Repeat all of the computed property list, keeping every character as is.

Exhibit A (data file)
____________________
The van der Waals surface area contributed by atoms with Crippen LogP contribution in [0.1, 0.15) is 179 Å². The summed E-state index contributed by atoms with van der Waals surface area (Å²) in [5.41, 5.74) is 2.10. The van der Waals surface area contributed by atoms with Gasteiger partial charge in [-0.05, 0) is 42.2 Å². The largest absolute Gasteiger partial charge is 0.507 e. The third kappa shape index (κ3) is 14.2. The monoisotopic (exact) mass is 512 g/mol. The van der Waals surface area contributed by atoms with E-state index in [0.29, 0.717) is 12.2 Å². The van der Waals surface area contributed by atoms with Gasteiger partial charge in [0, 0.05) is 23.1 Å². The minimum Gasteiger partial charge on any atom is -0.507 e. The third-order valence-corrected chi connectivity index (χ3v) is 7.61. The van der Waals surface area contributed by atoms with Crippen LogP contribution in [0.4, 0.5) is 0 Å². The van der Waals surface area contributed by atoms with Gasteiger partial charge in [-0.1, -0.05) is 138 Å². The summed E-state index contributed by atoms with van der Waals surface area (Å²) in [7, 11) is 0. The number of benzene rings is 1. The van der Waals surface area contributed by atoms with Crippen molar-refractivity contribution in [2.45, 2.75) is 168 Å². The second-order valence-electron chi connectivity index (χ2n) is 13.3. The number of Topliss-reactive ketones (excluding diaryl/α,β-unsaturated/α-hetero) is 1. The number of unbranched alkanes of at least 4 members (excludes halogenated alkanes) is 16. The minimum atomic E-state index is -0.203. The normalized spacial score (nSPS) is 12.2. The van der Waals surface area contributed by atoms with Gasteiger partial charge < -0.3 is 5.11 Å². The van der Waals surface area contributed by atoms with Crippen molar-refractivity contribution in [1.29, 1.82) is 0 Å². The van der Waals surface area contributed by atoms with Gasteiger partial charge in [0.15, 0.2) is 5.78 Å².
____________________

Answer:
The van der Waals surface area contributed by atoms with Crippen LogP contribution in [0.1, 0.15) is 179 Å². The summed E-state index contributed by atoms with van der Waals surface area (Å²) in [5.41, 5.74) is 2.10. The van der Waals surface area contributed by atoms with Gasteiger partial charge in [-0.05, 0) is 42.2 Å². The largest absolute Gasteiger partial charge is 0.507 e. The third kappa shape index (κ3) is 14.2. The monoisotopic (exact) mass is 512 g/mol. The van der Waals surface area contributed by atoms with E-state index in [0.29, 0.717) is 12.2 Å². The van der Waals surface area contributed by atoms with Gasteiger partial charge in [0, 0.05) is 23.1 Å². The minimum Gasteiger partial charge on any atom is -0.507 e. The third-order valence-corrected chi connectivity index (χ3v) is 7.61. The van der Waals surface area contributed by atoms with Crippen LogP contribution in [0.4, 0.5) is 0 Å². The van der Waals surface area contributed by atoms with Gasteiger partial charge in [-0.1, -0.05) is 138 Å². The summed E-state index contributed by atoms with van der Waals surface area (Å²) in [7, 11) is 0. The number of benzene rings is 1. The van der Waals surface area contributed by atoms with Crippen molar-refractivity contribution in [2.45, 2.75) is 168 Å². The second-order valence-electron chi connectivity index (χ2n) is 13.3. The number of Topliss-reactive ketones (excluding diaryl/α,β-unsaturated/α-hetero) is 1. The number of unbranched alkanes of at least 4 members (excludes halogenated alkanes) is 16. The minimum atomic E-state index is -0.203. The normalized spacial score (nSPS) is 12.2. The van der Waals surface area contributed by atoms with Gasteiger partial charge < -0.3 is 5.11 Å². The van der Waals surface area contributed by atoms with Crippen molar-refractivity contribution in [1.29, 1.82) is 0 Å². The van der Waals surface area contributed by atoms with Gasteiger partial charge in [0.15, 0.2) is 5.78 Å².